By Anna Pulley
By Erin Sherbert
By Chris Roberts
By Erin Sherbert
By Rachel Swan
By Joe Eskenazi
By Erin Sherbert
By Erin Sherbert
For years, denizens of the academic world -- planners, architects, and ecologists; physicians, engineers, and sociologists -- have disparaged urban parking garages. Every added parking space draws dozens of additional car-trips into pedestrian-friendly urban centers, these experts have said in academic journals and classroom lectures. Reliance on cars in urban centers -- a reliance encouraged by new parking garages -- harms the environment, the vitality of our local economies, our sense of community, our political intelligence, our children; it worsens homelessness and endangers public health, these tweedy academics have repeatedly proclaimed. But like so many obsessions of the university, the doctrine of pedestrian-friendly urban design was largely ignored by the civilian world.
As cars filled the streets of San Francisco, newspaper pundits spoke of a downtown "parking shortage." The mayor and the Board of Supervisors (a previous version, not the current one) approved more and more parking garages, adding hundreds of spaces downtown, in South of Market, in North Beach, and beyond. San Francisco streets became increasingly clogged with cars, and our conversations clogged with talk of parking. Amidst all this, our citizenry seemed oblivious to the notion -- long ago accepted as fact in the academic planning world -- that parking spaces attract cars, which in turn push out other, perhaps more desirable, forms of urban life.
But something unusual began the Wednesday after Election Day. Then, an impromptu assembly of neighborhood groups, anti-poverty charities, business leaders, environmental organizations, local politicians, Planning Department representatives, church groups, transit activists, bicycle activists, student groups, and state planning activists gathered at an environmental hearing to oppose a parking garage. But it wasn't just any garage: This 885-space monster, slated for Golden Gate and Larkin streets, would create great streams of new traffic, members of these groups testified. The additional cars would result in ever more pedestrian deaths in the Tenderloin, activists said. Using scarce land for parking, rather than housing, would push more people onto the streets, they complained. The garage, they testified, would make the Tenderloin, home to the city's least fortunate citizens, an even lousier place to live.
"After that hearing, they ought to realize that if they go ahead, they're going to get into a humongous fight with every interest group in San Francisco," says Randy Shaw, director of the Tenderloin Housing Clinic, a nonprofit group.
In San Francisco's Tenderloin, in fact, the ideological parking gap -- the distance between ivory tower academics and Main Street -- may be closing. There, activists are taking up the anti-parking cause against, of all things, a university.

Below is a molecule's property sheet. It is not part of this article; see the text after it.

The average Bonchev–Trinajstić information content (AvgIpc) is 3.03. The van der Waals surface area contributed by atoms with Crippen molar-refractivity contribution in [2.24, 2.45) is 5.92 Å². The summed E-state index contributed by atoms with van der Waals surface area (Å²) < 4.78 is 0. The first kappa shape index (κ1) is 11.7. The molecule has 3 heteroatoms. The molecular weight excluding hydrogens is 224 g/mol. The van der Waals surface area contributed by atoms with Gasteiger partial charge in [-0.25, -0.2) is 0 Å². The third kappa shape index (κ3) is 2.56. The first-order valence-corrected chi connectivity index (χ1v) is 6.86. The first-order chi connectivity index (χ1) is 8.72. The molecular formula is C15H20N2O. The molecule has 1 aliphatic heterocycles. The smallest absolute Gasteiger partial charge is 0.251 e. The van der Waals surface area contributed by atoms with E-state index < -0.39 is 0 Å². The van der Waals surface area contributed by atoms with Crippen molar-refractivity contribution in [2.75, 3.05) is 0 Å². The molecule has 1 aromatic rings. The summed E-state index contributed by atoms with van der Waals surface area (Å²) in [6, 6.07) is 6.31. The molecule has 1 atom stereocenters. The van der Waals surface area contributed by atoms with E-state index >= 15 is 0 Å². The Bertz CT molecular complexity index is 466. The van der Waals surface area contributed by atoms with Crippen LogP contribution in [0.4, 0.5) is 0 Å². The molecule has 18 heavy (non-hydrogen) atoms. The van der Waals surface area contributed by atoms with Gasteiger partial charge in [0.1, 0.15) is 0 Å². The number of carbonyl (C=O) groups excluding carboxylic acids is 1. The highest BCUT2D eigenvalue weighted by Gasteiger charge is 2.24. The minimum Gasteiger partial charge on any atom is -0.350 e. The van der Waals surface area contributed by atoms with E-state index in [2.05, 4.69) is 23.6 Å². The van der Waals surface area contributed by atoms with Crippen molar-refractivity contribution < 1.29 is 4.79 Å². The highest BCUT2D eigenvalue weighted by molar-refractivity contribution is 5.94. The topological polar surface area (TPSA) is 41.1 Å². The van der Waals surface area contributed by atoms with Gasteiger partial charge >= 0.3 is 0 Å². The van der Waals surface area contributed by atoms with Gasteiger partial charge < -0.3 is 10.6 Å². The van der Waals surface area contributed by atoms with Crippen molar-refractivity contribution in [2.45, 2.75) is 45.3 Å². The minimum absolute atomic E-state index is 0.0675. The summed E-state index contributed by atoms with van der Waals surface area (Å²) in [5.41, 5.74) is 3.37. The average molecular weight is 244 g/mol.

It's Thursday, and David Seward, chief financial officer of the University of California's Hastings College of the Law, is ending his day on a sour note. His job isn't the sort that ordinarily entails speaking with reporters. He's spent this afternoon speaking to three, back to back. It's a task he clearly doesn't enjoy. "Every campus of the UC and CSU system has a parking operation," Seward says, unenthusiastically. "Parking is integral to higher education in California. It's a question of access."
Actually, the garage Hastings has planned for the southwest corner of Golden Gate and Larkin streets does not seem to have all that much to do with accessing law school. At least in part, the project appears to be a method of transferring millions in tax dollars from the state's General Services Agency to Hastings, so it can refurbish and earthquake retrofit a building at 100 McAllister St., turning it into 80 student apartments and activity rooms. Income from the nearby garage -- the state government has promised to pay rent on 300 of the spaces, and the structure would include commercial space on its bottom story -- would be enough to pay for bonds covering the cost of the garage and the dorm retrofit, according to Hastings documents. The garage itself would be managed by a private parking concern.
As with many a proposal of dubious merit, the Hastings project has an environmental impact report full of wild, illogical assertions. Among other howlers, the report says the 885-space garage will result in no increased traffic in the area. The report also supports the questionable notion that the construction of a gigantic parking garage on an empty lot in the Tenderloin would be consistent with the school's mission, with the odd contention that building housing there would somehow violate that educational mission.
Seward offers one justification for the project that, considering his vocation as a law school accountant, is delightfully fanciful. "In the long run, it's because you have greater flexibility," Seward says, presumably explaining why Hastings should be in the parking business. "Once you provide housing, it's dedicated to that use. With a garage, in 50 to 100 years, one can use that for something else. We might not even be driving cars then."
But right now, of the places in the Western Hemisphere where there should not be a parking garage, Golden Gate and Larkin streets may rank right up there with Grand Central Station in New York. The Tenderloin site of the proposed Hastings garage is served by more forms of mass transit than any spot in the western United States.